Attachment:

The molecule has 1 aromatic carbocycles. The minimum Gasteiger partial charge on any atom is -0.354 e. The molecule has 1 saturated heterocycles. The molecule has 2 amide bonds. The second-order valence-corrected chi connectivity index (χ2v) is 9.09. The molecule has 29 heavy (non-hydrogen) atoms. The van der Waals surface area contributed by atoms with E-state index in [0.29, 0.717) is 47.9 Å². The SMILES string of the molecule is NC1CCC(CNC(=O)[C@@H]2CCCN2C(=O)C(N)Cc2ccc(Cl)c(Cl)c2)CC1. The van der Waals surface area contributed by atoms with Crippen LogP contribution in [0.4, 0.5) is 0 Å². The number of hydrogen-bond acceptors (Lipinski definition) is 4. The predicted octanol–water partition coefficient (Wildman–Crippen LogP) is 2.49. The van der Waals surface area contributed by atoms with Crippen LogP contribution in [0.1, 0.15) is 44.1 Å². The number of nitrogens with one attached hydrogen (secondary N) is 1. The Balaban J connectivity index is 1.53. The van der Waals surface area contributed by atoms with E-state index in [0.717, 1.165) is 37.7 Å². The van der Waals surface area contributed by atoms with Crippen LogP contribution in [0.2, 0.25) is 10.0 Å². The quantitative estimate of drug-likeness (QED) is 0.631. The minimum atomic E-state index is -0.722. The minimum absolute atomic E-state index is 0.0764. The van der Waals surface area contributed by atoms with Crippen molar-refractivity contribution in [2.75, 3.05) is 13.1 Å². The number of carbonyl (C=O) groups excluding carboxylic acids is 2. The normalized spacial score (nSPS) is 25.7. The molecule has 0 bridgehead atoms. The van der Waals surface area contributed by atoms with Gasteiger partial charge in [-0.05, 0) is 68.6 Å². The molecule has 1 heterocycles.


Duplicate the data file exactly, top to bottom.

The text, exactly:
The molecule has 1 aromatic carbocycles. The minimum Gasteiger partial charge on any atom is -0.354 e. The molecule has 1 saturated heterocycles. The molecule has 2 amide bonds. The second-order valence-corrected chi connectivity index (χ2v) is 9.09. The molecule has 29 heavy (non-hydrogen) atoms. The van der Waals surface area contributed by atoms with E-state index in [0.29, 0.717) is 47.9 Å². The SMILES string of the molecule is NC1CCC(CNC(=O)[C@@H]2CCCN2C(=O)C(N)Cc2ccc(Cl)c(Cl)c2)CC1. The van der Waals surface area contributed by atoms with Crippen LogP contribution in [0.4, 0.5) is 0 Å². The number of hydrogen-bond acceptors (Lipinski definition) is 4. The predicted octanol–water partition coefficient (Wildman–Crippen LogP) is 2.49. The van der Waals surface area contributed by atoms with Crippen LogP contribution in [0.1, 0.15) is 44.1 Å². The number of nitrogens with one attached hydrogen (secondary N) is 1. The Balaban J connectivity index is 1.53. The van der Waals surface area contributed by atoms with E-state index in [0.717, 1.165) is 37.7 Å². The van der Waals surface area contributed by atoms with Crippen LogP contribution in [0.2, 0.25) is 10.0 Å². The quantitative estimate of drug-likeness (QED) is 0.631. The minimum atomic E-state index is -0.722. The minimum absolute atomic E-state index is 0.0764. The van der Waals surface area contributed by atoms with Crippen molar-refractivity contribution in [2.75, 3.05) is 13.1 Å². The number of carbonyl (C=O) groups excluding carboxylic acids is 2. The normalized spacial score (nSPS) is 25.7. The molecule has 0 bridgehead atoms. The van der Waals surface area contributed by atoms with Gasteiger partial charge in [-0.05, 0) is 68.6 Å². The molecule has 1 heterocycles.